The enclosures for unsaddling horses on many courses have no shaded areas at all and, even if Global Warming is a myth, there will be days when temperatures soar.
      I am no physicist, but as we are told not to wash a car on a hot day as the water can heat up and damage the paintwork, it seems possible to me that throwing water over a horse on a blazing hot sunny day could actually be counter-productive. The heat of the sun and the horse’s own raised temperature could rapidly heat up the thin film of water covering the horse and make things even worse.

      1. Very good points KM. Thanks for taking the time to comment and good luck with your website.


  2. The media stew is a good reminder to the sport never to stop thinking of safety. Having said that it’s not that rational either.

    Racing over fences is inherently dangerous for horses and riders and will remain so. The National is a significant factor more dangerous again due to the extreme field size, ultra galloping nature of the course and high fences. It’s also unusual in that a huge proportion of the runners are completely laid out for the race all year and arrive in prime shape to run for their lives.

    The criticism and widespread coverage horse deaths attract would be there even if the rate of deaths was less frequent. It is however something that has to be addressed. the sight of stricken or dead horses is not a pleasant one so there is value in a reduction.

    Modifying the course is one thing. Whilst one does not want to create French/X Country racing where they run as a pack and sprint at the end maybe the course could be amended to have more features or bends that slow the pace.

    Reducing the runners might help reduce crowding and take the edge of some of the early pace. The race has improved and the 10 2 milers thrown into have a day out no longer blight the race. The pace last 2 years has been pushed to a degree by staying horses who finished 1st and 2nd. 30/32 runners seems sensible especially if runners are excluded by suitability not just handicap mark.

    While he got round 230 lengths behind the winner what was XXXXXX (not wanting to single anyone out) in the race for? A small horse whose running suggests he would like a small field. Another had 2 starts in 3 years prior in hunter chases, would a jockey be allowed off a similar prep in amateur races? If re-handicapped might not have got in the race? I could mention others but the point is Racing made judgements on the jockeys who could compete but not the horses? Experience of staying chases, big fields, the fences etc should be taken into account IMO.

    Having said all this a 32 runner race round a figure of 8 (any course layout that slows pace) is still going to be an ordeal over 4.5 miles and the fences. Make it as safe as we can but maybe accept one day the race will be unacceptable. However we should try.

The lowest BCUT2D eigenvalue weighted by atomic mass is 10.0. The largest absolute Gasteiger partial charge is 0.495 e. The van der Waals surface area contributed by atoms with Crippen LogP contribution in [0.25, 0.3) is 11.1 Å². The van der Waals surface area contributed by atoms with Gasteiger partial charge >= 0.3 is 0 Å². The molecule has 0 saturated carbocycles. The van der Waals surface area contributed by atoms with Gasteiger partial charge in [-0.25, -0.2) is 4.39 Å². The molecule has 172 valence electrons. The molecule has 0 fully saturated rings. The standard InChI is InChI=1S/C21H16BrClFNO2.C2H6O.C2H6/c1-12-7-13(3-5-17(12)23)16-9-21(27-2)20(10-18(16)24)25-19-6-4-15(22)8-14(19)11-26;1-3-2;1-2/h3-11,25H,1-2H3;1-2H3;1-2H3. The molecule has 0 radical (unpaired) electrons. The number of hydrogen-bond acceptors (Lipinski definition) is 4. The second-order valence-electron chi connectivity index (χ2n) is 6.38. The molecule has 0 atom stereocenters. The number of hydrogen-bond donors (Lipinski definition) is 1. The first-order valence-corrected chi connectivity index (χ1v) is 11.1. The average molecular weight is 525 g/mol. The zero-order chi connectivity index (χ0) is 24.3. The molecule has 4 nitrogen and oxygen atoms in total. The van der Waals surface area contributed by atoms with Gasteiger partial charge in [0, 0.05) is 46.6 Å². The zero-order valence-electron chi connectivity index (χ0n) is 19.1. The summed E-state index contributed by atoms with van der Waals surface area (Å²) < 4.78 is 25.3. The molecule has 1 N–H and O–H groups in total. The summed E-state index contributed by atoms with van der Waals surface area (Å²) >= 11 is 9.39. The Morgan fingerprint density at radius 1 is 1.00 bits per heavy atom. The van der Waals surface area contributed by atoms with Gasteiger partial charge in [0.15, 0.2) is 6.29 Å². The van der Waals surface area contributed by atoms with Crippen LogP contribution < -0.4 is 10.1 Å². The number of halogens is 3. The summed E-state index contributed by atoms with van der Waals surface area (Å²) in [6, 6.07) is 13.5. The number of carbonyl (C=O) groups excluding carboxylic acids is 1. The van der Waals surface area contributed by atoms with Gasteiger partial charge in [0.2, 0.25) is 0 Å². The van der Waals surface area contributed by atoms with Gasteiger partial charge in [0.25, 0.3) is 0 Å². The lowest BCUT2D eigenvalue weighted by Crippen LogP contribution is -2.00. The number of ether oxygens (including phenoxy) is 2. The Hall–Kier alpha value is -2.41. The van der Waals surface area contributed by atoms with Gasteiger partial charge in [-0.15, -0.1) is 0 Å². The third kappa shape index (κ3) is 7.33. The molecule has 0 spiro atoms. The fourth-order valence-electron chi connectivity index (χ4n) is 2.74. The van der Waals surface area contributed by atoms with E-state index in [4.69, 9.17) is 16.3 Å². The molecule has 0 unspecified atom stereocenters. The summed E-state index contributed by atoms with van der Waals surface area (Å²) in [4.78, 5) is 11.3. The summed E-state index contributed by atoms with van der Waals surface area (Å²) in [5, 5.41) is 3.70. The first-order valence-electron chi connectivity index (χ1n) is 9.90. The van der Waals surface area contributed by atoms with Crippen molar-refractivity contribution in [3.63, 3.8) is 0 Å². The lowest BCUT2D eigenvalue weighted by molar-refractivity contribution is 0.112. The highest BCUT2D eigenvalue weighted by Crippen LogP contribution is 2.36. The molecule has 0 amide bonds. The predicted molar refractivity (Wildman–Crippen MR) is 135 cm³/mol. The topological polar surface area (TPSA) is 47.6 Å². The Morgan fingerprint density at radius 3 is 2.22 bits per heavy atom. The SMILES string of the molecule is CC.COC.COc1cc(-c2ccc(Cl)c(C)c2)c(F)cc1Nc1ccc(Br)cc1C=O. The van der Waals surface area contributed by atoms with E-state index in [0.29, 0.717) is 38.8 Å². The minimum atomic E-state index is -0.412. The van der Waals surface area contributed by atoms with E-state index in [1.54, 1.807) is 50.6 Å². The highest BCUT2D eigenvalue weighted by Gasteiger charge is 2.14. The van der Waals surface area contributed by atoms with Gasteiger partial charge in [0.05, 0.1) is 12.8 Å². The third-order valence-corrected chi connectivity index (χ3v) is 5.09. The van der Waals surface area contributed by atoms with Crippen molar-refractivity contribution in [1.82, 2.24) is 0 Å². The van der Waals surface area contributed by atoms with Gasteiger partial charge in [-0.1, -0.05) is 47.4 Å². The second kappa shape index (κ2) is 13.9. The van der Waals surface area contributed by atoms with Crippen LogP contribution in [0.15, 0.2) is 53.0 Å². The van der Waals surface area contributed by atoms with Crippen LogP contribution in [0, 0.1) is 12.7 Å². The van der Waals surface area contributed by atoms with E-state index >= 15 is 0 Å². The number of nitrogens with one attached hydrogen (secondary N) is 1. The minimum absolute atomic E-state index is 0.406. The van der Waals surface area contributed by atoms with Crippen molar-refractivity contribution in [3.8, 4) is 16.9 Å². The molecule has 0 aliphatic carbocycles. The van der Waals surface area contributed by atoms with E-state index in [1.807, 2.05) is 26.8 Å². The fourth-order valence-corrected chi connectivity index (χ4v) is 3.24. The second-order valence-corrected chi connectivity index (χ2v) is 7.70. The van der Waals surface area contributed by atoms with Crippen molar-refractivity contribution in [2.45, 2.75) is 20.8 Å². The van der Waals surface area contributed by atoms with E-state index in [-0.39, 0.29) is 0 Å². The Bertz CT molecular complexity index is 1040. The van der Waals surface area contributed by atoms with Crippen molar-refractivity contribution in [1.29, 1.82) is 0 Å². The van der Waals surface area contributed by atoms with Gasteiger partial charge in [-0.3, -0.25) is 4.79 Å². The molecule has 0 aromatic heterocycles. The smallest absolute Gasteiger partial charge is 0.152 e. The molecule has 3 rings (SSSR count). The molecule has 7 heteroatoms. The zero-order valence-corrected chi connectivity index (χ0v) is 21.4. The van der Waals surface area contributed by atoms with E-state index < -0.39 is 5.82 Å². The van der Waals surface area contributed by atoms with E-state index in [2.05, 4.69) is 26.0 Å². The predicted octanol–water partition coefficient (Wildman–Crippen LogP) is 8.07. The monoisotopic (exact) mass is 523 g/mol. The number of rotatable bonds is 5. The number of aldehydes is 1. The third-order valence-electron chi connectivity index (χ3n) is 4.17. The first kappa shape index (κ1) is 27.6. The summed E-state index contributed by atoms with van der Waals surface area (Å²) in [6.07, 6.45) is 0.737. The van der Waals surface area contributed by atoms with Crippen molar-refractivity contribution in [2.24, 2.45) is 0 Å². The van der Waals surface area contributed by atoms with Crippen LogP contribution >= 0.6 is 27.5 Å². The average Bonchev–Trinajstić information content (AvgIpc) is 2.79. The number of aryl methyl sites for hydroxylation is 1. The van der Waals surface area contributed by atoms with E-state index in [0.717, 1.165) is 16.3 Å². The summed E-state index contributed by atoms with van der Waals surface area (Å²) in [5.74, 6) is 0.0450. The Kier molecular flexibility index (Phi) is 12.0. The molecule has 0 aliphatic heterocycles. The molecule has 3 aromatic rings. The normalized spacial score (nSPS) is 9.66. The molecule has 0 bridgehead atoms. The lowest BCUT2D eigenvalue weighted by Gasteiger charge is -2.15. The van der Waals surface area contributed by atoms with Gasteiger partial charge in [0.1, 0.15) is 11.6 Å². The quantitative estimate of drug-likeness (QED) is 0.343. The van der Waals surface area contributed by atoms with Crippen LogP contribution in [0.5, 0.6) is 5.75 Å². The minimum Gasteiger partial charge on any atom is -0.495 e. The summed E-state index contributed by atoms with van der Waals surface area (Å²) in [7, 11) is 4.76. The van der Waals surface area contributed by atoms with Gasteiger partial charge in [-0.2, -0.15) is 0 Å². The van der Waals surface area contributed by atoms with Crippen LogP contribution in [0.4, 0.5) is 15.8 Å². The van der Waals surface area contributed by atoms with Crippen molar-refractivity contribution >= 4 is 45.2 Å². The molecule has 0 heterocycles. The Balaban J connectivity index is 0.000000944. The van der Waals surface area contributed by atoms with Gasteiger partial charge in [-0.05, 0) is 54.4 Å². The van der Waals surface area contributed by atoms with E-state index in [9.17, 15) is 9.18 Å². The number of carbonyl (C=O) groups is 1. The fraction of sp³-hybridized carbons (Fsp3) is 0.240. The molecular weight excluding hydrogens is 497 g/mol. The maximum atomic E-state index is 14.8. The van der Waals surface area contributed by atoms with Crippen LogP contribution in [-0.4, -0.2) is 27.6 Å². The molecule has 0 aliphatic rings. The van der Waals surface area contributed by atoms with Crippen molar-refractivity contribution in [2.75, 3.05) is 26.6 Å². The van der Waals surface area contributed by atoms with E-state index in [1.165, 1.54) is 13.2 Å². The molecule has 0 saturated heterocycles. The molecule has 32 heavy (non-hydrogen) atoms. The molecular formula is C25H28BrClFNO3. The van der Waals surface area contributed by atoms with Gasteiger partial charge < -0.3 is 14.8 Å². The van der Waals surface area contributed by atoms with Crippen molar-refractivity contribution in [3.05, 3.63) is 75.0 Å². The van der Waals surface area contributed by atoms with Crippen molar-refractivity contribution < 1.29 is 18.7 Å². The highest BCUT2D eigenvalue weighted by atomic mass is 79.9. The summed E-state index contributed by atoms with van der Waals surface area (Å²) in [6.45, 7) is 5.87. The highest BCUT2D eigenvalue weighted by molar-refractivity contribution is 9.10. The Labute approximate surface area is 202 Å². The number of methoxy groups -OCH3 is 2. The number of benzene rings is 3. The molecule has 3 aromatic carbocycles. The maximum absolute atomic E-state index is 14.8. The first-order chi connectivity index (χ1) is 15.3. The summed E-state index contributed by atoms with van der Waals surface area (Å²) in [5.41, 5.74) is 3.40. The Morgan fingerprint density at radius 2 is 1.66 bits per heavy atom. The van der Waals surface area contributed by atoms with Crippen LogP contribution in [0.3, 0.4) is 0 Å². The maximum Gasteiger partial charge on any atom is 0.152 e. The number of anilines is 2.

Racing should also nominate it’s spokespeople better. Public school boys prattling about the challenge maybe right but it’s the wrong message. Like I said to my Kings School educated team captain when he said we should play better opponents I said it’s not your neck 35 stone of prop and hooker are leaning on. Most of us are not looking to be challenged in life and seemingly equating a death toll of horses as some initiation/courage test is not one that will go down well.

    Racing should avoid going on about how well looked after the horses are as it’s something to be proud of but sounds like we are justifying trying to kill horses. Better to reiterate the death of the horses is unfortunate and no one wants it and we work to reduce it to a minimum. Racing has nothing to be ashamed of and it’s no issue to look again and again at safety. (The Daily Fail which demands no H&S for humans a measure of the brutal hypocrisy of our press).

    We need to separate the Animal Rights types for whom only leaving animals roam free is acceptable and the public. We have to make efforts to show that scenes the public and I find upsetting are unfortunate and minimised as much as we can.

    In the end if people stop watching and betting on the National is not a problem to me. If it becomes an anachronism then so be it. In many ways I would prefer it had not been invented as at least 10 near top class staying chasers in a narrow field are laid out for this race every year and that is taken from a small population. It used to be Last Suspects at the last chance saloon now some horses are trained from 8 to retirement aimed solely at the race.

    The over arching thing is to respond to the public’s perception positively but not like excusemongering or callous people.

  3. Joe, during the race you could tell they were going too fast, hence why horses made so many mistakes. Just looked at how Big Fella Thanks didnt get home in a race he’s never struggled in before.

    My only suggestions could be to reduce the field to say 36, make conditions softer to slow it down, possibly have a benchmark for jockeys ie. no claimers and finally, make sure all jocks attend a professionally run briefing on the friday night.